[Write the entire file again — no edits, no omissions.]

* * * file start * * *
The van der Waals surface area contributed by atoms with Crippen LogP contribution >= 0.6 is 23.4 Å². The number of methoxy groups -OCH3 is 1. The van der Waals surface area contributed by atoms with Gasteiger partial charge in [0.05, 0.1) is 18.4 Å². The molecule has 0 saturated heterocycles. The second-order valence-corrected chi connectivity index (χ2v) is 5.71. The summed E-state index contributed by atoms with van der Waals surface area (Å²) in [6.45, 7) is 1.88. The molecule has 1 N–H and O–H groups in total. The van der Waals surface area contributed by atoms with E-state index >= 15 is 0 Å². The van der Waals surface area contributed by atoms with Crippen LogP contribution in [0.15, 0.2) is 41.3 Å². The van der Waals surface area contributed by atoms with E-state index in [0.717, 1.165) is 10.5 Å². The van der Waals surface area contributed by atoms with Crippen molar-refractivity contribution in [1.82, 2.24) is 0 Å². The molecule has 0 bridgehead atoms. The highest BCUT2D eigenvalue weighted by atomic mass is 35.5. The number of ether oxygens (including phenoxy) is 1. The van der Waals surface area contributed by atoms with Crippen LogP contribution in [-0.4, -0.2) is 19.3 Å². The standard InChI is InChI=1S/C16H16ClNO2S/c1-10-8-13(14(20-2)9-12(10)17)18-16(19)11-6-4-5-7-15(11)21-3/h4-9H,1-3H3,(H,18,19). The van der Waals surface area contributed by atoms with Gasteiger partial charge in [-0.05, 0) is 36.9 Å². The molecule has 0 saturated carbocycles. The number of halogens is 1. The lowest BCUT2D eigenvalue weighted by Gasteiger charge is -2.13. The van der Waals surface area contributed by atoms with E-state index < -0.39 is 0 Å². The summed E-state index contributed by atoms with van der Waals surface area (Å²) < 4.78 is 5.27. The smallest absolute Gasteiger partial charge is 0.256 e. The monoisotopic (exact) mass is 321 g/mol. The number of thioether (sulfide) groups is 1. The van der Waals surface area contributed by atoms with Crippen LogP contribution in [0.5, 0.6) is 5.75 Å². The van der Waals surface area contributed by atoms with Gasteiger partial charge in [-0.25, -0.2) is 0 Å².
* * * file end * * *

The van der Waals surface area contributed by atoms with Crippen LogP contribution >= 0.6 is 23.4 Å². The number of methoxy groups -OCH3 is 1. The van der Waals surface area contributed by atoms with Gasteiger partial charge in [0.05, 0.1) is 18.4 Å². The molecule has 0 saturated heterocycles. The second-order valence-corrected chi connectivity index (χ2v) is 5.71. The summed E-state index contributed by atoms with van der Waals surface area (Å²) in [6.45, 7) is 1.88. The molecule has 1 N–H and O–H groups in total. The van der Waals surface area contributed by atoms with E-state index >= 15 is 0 Å². The van der Waals surface area contributed by atoms with Crippen LogP contribution in [0.15, 0.2) is 41.3 Å². The van der Waals surface area contributed by atoms with E-state index in [0.717, 1.165) is 10.5 Å². The van der Waals surface area contributed by atoms with Crippen molar-refractivity contribution in [1.82, 2.24) is 0 Å². The molecule has 0 bridgehead atoms. The highest BCUT2D eigenvalue weighted by atomic mass is 35.5. The number of ether oxygens (including phenoxy) is 1. The van der Waals surface area contributed by atoms with Crippen LogP contribution in [-0.4, -0.2) is 19.3 Å². The standard InChI is InChI=1S/C16H16ClNO2S/c1-10-8-13(14(20-2)9-12(10)17)18-16(19)11-6-4-5-7-15(11)21-3/h4-9H,1-3H3,(H,18,19). The van der Waals surface area contributed by atoms with Gasteiger partial charge in [-0.05, 0) is 36.9 Å². The molecule has 0 saturated carbocycles. The number of halogens is 1. The lowest BCUT2D eigenvalue weighted by Gasteiger charge is -2.13. The van der Waals surface area contributed by atoms with E-state index < -0.39 is 0 Å². The summed E-state index contributed by atoms with van der Waals surface area (Å²) < 4.78 is 5.27. The smallest absolute Gasteiger partial charge is 0.256 e. The monoisotopic (exact) mass is 321 g/mol. The number of thioether (sulfide) groups is 1. The van der Waals surface area contributed by atoms with Crippen LogP contribution in [0.5, 0.6) is 5.75 Å². The van der Waals surface area contributed by atoms with Gasteiger partial charge in [-0.25, -0.2) is 0 Å².